The incident that led to the Igbo Landing Story took place in 1803 at a period when anti-slavery movement had begun to gather momentum in Europe. Slavery was abolished in England only 30 years later on August 1, 1833. Slavery debate resulted in the American Civil War before an Act of US Congress supposedly ended the practice on December 6, 1865. The Igbo Landing Story is based on slave culture which had thrived in America for three centuries. If one looked African anywhere within America in 1803, chances are that one would ordinarily be considered to be a slave. It was, therefore, irrelevant that the 18 Igbo men, who had hitchhiked to the New World on the ship that landed at Dunbar Creek in 1803, were not purchased as slaves before they left their ancestral homes in Africa. Once the Black African Igbo men landed on American soil, they were informed about the plan to take them to the slave auction market nestled along the northern tip of Simons Island in the state of Georgia.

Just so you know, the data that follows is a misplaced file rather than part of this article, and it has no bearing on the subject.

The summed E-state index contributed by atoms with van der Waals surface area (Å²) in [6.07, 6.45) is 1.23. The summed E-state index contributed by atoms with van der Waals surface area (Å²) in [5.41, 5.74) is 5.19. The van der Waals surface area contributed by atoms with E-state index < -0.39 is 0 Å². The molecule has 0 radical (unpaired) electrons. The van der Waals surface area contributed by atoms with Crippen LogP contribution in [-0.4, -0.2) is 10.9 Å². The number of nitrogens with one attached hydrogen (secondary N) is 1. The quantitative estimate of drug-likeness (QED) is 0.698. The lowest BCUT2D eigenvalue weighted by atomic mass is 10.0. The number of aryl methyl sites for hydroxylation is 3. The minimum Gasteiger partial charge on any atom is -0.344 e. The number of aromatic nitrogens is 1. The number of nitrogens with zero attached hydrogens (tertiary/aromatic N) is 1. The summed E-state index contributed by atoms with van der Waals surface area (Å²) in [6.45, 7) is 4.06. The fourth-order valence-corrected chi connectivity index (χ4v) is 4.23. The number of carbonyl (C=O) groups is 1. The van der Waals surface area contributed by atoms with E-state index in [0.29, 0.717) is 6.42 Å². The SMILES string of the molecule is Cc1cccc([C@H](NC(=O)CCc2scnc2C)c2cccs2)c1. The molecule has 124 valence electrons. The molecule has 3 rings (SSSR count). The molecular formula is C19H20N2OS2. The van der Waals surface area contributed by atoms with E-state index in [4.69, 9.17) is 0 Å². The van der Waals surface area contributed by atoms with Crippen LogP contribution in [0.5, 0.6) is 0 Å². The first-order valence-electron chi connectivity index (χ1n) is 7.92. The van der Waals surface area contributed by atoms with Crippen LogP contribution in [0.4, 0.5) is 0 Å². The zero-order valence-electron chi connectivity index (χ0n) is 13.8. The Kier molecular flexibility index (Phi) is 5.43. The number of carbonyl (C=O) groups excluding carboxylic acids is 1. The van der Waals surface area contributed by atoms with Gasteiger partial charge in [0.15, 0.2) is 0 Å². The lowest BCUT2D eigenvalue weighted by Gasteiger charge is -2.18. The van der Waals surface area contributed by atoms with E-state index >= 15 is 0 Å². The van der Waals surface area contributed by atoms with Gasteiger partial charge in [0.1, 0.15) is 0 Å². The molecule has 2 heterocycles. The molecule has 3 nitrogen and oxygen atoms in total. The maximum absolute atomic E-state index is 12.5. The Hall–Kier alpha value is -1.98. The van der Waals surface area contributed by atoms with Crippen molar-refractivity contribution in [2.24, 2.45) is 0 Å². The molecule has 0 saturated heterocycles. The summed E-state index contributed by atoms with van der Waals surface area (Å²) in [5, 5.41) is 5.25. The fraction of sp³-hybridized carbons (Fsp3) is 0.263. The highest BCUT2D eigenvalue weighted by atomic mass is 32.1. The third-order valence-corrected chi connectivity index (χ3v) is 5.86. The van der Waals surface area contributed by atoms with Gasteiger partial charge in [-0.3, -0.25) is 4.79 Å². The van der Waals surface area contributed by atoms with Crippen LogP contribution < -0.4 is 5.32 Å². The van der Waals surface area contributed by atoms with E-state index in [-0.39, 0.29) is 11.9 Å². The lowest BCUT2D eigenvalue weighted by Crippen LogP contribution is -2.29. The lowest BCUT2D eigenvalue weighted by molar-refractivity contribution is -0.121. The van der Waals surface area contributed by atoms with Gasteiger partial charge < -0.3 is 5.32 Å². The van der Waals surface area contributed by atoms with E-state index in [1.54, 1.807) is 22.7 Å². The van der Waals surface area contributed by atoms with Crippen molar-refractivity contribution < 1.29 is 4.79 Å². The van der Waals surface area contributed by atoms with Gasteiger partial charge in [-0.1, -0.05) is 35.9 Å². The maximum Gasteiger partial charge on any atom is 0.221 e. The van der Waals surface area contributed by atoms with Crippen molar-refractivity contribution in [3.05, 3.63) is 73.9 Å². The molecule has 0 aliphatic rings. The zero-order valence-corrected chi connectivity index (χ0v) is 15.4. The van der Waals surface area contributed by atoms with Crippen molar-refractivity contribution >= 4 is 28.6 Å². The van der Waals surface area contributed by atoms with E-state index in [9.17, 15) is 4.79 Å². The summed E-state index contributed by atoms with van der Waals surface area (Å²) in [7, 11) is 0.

When the reality of their impending calamity dawned on them, the 18 Igbo men arrived at a decision that came to them naturally. Human enslavement is antithetical to everything that defines the Igbo culturally and existentially. Though large in numerical strength, the Igbo worldview abhorred war making for sake of conquest, subjugation of others and empire building at the expense of fellow humans. If the ancestral Igbo found the notion of enslaving others to revulsive, it can only be imagined how a freeborn would feel to learn that he was automatically being reclassified into becoming a slave. This must have been unnerving since they felt betrayed by the ship operators who tricked them into embarking on the supposed courtesy free ride across the Atlantic to seek greener pastures in the US.

Dr. Dozie Ikedife (seated) & other Igbo sociocultural leaders make a special trip to Igbo Landing at Simons Island, Georgia where they broke the colanut to invoke and commune with spirits of 18 Igbo men who drowned in Dunbar Creek nearby in 1803 so as to escape enslavement.